by Erin Doane, CuratorSisters Cora, Eva, and Annie Derby were avid cyclists, entrepreneurs, and life-long residents of Elmira. They all had strong independent streaks which were likely fostered by their parents. Their father Alden was a veteran of the Civil War and worked for over thirty years as a carpenter at the T. Briggs Brewing Company. Their mother Sarah was a longtime editor of the Young Women’s Banner magazine and was involved in efforts to improve the lives of young working women in the city.
At about 5 feet tall each, the Derby sisters were not to be underestimated. Cora was the oldest, born in 1871; Eva was the middle sister, born in 1873; and Annie was the youngest, born in 1876. All three attended School #2 then went on to EFA. As young women, the three were known to go off on long-distance bicycle rides to places like Rochester and Buffalo. They would ride until they were tired, rest overnight, then get on their bicycles again to finish the trip. They would then return to Elmira by train.
|Annie in front of the American Girl Statue in Eldridge Park, 1899|
Cora and Eva continued their educations by going to business school. Cora attended Elmira Business College while Eva was a student at Warner’s Business School. Eva was also a fan of informal education. In 1892, she kept a notebook entitled “Learn Something New Everyday.” Her new daily knowledge ranged from discovering “that ice cream isn’t quite as good in winter as summer” on January 20 to finding out “that Judd would rather hug me than any other girl he knows” on June 18.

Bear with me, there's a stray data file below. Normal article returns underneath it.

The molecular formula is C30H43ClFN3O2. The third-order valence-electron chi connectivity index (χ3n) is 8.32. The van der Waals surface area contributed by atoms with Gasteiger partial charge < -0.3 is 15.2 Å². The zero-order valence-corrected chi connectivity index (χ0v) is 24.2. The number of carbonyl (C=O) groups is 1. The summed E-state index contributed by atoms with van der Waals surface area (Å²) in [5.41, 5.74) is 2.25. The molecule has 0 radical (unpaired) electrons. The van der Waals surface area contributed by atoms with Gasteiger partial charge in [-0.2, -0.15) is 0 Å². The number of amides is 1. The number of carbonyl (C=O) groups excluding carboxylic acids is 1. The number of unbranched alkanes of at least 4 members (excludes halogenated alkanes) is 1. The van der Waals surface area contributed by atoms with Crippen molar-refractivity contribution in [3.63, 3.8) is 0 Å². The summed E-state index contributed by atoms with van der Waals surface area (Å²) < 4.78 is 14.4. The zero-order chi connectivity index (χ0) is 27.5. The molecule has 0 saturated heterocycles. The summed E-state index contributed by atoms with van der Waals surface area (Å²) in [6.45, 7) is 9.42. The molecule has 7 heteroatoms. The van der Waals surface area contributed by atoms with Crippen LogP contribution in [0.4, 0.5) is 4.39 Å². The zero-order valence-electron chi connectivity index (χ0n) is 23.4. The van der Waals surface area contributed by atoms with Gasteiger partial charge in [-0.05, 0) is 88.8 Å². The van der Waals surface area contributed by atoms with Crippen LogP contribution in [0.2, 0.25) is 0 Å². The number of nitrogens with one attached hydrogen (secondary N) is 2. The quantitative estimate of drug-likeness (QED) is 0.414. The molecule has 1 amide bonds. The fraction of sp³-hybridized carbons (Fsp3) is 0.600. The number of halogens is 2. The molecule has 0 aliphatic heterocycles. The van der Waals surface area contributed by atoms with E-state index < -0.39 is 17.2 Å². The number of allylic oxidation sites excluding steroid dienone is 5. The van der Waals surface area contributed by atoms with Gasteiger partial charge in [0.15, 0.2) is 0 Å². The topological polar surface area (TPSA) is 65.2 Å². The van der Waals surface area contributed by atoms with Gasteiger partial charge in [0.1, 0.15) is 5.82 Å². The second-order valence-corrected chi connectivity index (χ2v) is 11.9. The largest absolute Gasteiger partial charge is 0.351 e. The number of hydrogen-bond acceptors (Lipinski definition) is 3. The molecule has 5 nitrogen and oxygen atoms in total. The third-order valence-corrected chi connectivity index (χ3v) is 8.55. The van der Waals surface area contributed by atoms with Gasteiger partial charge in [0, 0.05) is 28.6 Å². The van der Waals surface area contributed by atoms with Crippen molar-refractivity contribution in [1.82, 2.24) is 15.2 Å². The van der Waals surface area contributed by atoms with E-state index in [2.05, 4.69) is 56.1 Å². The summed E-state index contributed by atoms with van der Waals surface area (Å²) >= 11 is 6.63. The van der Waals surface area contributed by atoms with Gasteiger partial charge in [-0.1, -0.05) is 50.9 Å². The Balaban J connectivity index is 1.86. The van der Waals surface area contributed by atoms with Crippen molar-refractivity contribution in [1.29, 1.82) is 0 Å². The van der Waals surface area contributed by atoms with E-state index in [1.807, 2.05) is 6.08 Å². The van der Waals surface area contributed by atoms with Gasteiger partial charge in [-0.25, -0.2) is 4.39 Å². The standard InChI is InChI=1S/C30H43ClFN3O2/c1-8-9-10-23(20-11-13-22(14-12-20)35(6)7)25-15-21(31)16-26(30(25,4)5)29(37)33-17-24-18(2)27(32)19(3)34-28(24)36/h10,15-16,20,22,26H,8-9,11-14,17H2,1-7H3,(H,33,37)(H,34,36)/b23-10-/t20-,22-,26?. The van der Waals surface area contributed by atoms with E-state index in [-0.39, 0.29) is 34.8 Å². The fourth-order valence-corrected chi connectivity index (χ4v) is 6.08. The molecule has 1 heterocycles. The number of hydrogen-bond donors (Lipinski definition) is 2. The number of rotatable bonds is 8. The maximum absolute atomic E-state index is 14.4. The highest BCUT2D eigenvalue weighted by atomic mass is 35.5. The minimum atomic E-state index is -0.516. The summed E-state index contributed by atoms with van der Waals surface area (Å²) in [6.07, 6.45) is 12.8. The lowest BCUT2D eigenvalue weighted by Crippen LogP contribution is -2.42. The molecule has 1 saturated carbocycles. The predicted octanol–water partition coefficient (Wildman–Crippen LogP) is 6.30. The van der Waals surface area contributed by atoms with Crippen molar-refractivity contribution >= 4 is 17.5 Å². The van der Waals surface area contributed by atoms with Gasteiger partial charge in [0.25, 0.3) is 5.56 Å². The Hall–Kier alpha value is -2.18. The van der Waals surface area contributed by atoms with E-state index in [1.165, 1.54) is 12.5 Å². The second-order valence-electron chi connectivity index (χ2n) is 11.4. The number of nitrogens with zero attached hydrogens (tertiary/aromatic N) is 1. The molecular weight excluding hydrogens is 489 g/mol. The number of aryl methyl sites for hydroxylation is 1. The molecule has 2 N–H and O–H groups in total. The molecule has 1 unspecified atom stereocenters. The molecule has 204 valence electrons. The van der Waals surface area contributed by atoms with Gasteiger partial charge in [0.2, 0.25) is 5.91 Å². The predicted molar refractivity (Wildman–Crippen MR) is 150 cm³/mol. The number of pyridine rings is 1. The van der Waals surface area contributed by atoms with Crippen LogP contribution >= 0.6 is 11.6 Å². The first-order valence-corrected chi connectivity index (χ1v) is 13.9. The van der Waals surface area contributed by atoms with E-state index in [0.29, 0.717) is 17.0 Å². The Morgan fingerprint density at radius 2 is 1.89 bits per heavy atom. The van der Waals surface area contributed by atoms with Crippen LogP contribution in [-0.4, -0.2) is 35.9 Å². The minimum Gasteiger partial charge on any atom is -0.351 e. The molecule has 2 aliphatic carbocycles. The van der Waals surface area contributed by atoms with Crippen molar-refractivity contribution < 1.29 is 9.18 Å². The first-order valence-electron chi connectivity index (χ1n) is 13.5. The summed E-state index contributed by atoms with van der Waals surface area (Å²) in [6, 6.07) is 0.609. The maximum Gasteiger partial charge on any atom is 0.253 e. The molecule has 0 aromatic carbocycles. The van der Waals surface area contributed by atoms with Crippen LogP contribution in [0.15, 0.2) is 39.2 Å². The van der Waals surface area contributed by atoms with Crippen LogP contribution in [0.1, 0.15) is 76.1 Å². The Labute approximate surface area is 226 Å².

In the 1890’s, Cora and Eva worked as clerks at Fitch & Billings’ bookstore at 112 Baldwin Street. (The aforementioned Judd also worked there doing odd jobs.) When Hosmer Billings retired in 1914, the sisters purchased the business and renamed it the Derby Book Shop. Annie invested in the store as a silent partner and Eva did most of the bookkeeping. They sold books, stationery, writing implements, bridge sets, holiday cards, and gifts for over thirty years until 1946 when the Langdon building which housed the store was sold. Rather than reestablish the businesses at a different location, they decided to retire from the book business.
Each of the sisters had rich lives beyond work. Cora had a very active social life as a young woman. Her name appeared often in the newspaper when she visited friends and family throughout the northeast. In 1905, she reportedly caught the bride’s bouquet at the wedding of Grace M. Wilcox and Charles S. Colby. The superstition of her being the next to marry did not come to pass. In fact, none of the three sisters ever got married. Cora was an active member Zonta and represented the local club at the national convention in St. Paul Minnesota in 1928. She also served in the American Red Cross during World War II. She passed away in 1959.
While Annie was a silent partner in the bookstore, she made a name for herself as a talented milliner in Elmira. She worked for several years at the Cornish Millinery Shop at 180 North Main Street. She was also an active supporter of the Elmira Association for the Blind. She passed away at the Arnot-Ogden Hospital on May 5, 1947 after an extended illness.
Middle sister Eva was the longest lived of the Derby sisters. She was a resident of the Elcor Nursing Home in Horseheads when she passed away on October 3, 1973 at the age of 100. Eva was a nature enthusiast who loved birds and flowers in particular. She was a member of the Audubon Society and the Elmira Garden Club. She taught Sunday school at the Park Church and at Lake Street Presbyterian Church. Upon her death, she left a fairly substantial estate that included bequests to several local organizations including the Elmira Zonta Club, the American Cancer Society, the Elmira Association for the Blind, and the Order of the Eastern Star.
The three sisters share a single headstone with their mother in Woodlawn Cemetery.